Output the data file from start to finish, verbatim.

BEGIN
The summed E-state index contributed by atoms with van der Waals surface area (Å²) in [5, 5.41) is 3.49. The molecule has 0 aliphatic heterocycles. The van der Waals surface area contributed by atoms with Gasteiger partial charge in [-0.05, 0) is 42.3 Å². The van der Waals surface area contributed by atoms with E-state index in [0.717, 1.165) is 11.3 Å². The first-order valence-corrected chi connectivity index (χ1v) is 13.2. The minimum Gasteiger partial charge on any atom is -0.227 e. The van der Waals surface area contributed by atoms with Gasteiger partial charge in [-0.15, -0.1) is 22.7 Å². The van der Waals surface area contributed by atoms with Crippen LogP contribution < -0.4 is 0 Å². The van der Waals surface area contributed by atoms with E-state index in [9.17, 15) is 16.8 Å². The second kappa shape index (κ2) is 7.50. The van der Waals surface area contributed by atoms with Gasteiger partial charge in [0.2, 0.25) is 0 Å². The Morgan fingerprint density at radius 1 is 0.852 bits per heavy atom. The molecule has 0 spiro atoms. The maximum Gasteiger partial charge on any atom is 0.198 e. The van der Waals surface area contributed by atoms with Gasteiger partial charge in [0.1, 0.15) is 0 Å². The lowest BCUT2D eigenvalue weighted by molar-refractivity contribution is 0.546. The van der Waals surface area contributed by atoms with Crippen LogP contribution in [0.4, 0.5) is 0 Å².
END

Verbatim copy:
The summed E-state index contributed by atoms with van der Waals surface area (Å²) in [5, 5.41) is 3.49. The molecule has 0 aliphatic heterocycles. The van der Waals surface area contributed by atoms with Gasteiger partial charge in [-0.05, 0) is 42.3 Å². The van der Waals surface area contributed by atoms with E-state index in [0.717, 1.165) is 11.3 Å². The first-order valence-corrected chi connectivity index (χ1v) is 13.2. The minimum Gasteiger partial charge on any atom is -0.227 e. The van der Waals surface area contributed by atoms with Gasteiger partial charge in [-0.15, -0.1) is 22.7 Å². The van der Waals surface area contributed by atoms with Crippen LogP contribution < -0.4 is 0 Å². The van der Waals surface area contributed by atoms with E-state index in [9.17, 15) is 16.8 Å². The second kappa shape index (κ2) is 7.50. The van der Waals surface area contributed by atoms with Gasteiger partial charge in [0.2, 0.25) is 0 Å². The Morgan fingerprint density at radius 1 is 0.852 bits per heavy atom. The molecule has 0 spiro atoms. The maximum Gasteiger partial charge on any atom is 0.198 e. The van der Waals surface area contributed by atoms with Gasteiger partial charge in [0.1, 0.15) is 0 Å². The lowest BCUT2D eigenvalue weighted by molar-refractivity contribution is 0.546. The van der Waals surface area contributed by atoms with Crippen LogP contribution in [0.4, 0.5) is 0 Å².